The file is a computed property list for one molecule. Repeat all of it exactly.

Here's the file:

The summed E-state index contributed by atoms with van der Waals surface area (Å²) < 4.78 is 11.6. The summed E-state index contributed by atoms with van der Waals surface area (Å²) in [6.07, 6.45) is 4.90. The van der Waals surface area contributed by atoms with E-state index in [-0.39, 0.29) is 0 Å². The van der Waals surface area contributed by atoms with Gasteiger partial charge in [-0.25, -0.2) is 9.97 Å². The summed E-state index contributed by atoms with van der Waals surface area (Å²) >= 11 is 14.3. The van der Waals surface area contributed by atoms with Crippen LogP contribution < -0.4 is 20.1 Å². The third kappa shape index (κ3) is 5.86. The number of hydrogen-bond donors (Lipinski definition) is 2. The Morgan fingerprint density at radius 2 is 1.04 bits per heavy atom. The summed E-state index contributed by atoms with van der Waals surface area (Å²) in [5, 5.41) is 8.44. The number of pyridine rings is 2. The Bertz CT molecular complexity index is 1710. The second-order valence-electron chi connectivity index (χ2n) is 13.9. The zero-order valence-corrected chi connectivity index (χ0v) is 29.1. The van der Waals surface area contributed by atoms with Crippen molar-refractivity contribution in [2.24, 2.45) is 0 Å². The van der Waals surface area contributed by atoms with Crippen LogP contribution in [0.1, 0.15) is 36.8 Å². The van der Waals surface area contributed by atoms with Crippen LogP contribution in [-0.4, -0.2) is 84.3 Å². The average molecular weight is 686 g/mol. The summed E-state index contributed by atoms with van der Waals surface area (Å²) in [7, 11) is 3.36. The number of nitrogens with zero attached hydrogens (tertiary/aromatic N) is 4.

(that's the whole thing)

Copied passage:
The summed E-state index contributed by atoms with van der Waals surface area (Å²) < 4.78 is 11.6. The summed E-state index contributed by atoms with van der Waals surface area (Å²) in [6.07, 6.45) is 4.90. The van der Waals surface area contributed by atoms with E-state index in [-0.39, 0.29) is 0 Å². The van der Waals surface area contributed by atoms with Gasteiger partial charge in [-0.25, -0.2) is 9.97 Å². The summed E-state index contributed by atoms with van der Waals surface area (Å²) >= 11 is 14.3. The van der Waals surface area contributed by atoms with Crippen LogP contribution < -0.4 is 20.1 Å². The third kappa shape index (κ3) is 5.86. The number of hydrogen-bond donors (Lipinski definition) is 2. The Morgan fingerprint density at radius 2 is 1.04 bits per heavy atom. The summed E-state index contributed by atoms with van der Waals surface area (Å²) in [5, 5.41) is 8.44. The number of pyridine rings is 2. The Bertz CT molecular complexity index is 1710. The second-order valence-electron chi connectivity index (χ2n) is 13.9. The zero-order valence-corrected chi connectivity index (χ0v) is 29.1. The van der Waals surface area contributed by atoms with Crippen molar-refractivity contribution in [2.24, 2.45) is 0 Å². The van der Waals surface area contributed by atoms with Crippen LogP contribution in [0.1, 0.15) is 36.8 Å². The van der Waals surface area contributed by atoms with Crippen LogP contribution in [-0.4, -0.2) is 84.3 Å². The average molecular weight is 686 g/mol. The summed E-state index contributed by atoms with van der Waals surface area (Å²) in [7, 11) is 3.36. The number of nitrogens with zero attached hydrogens (tertiary/aromatic N) is 4.